Harper's Encyclopedia of United States History (ed. Benson Lossing), French Spoliation claims. (search)
the claimants have not yet succeeded in securing the settlement of the claims. Committees of both Houses, it is true, have several times reported in favor of the claims, and an act appropriating money for them has twice passed Congress. This was vetoed the first time by President Polk, and the second time by President Pierce, and, but for the lack of one vote in the Senate, the first of these would have passed over the President's veto. Many of our greatest statemen— Daniel Webster, Thomas Benton, Silas Wright, and others—have championed the cause of these claims in Congress with much eloquence. In 1883 a bill passed the Senate authorizing the court of claims to investigate these long-standing cases and report upon them. This bill passed the House in January, 1885, and was approved by the President. The original claimants have long since passed away, Map of the massacre at Frenchtown. and, with few exceptions, their children are also dead, but grandchildren and great-grandc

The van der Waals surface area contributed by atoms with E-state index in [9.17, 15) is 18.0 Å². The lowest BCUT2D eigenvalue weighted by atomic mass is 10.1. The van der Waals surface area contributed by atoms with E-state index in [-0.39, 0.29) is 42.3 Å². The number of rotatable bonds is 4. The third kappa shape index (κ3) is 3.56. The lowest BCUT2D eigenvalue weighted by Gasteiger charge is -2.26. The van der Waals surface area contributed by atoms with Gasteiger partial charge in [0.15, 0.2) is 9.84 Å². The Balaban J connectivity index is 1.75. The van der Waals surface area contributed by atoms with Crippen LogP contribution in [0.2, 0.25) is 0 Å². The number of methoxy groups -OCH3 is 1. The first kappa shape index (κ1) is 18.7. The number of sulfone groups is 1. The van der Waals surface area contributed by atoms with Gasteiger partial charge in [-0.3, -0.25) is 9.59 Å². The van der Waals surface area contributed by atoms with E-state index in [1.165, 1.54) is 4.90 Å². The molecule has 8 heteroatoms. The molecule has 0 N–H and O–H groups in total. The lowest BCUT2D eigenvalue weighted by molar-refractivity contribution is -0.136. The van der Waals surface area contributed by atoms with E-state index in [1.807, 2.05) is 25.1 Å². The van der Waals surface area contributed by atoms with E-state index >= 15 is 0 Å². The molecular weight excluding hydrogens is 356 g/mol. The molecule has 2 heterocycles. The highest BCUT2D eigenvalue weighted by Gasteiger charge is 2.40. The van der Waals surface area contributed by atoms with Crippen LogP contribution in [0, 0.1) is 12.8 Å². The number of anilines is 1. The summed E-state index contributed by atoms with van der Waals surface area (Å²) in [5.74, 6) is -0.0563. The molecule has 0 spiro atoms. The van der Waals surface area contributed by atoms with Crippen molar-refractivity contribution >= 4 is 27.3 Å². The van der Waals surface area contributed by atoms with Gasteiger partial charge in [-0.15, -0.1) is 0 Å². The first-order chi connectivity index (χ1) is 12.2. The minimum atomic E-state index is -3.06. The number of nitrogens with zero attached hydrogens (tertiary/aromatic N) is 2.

Harper's Encyclopedia of United States History (ed. Benson Lossing), Hayne, Robert young -1839 (search)
lgence of the Senate. Little did I expect to be called upon to meet such an argument as was yesterday urged by the gentleman from Massachusetts (Mr. Webster). Sir, I questioned no man's opinions, I impeached no man's motives, I charged no party, or State, or section of country with hostility to any other; but ventured, I thought in a becoming spirit, to put forth my own sentiments in relation to a great national question of public policy. Such was my course. The gentleman from Missouri [Mr. Benton], it is true, had charged upon the Eastern States an early and continued hostility towards the West, and referred to a number of historical facts and documents in support of that charge. Now, sir, how have these different arguments been met? The honorable gentleman from Massachusetts, after deliberating a whole night upon his course, comes into this chamber to vindicate New England; and, instead of making up his issue with the gentleman from Missouri on the charges which he had preferred
Harper's Encyclopedia of United States History (ed. Benson Lossing), Homestead laws. (search)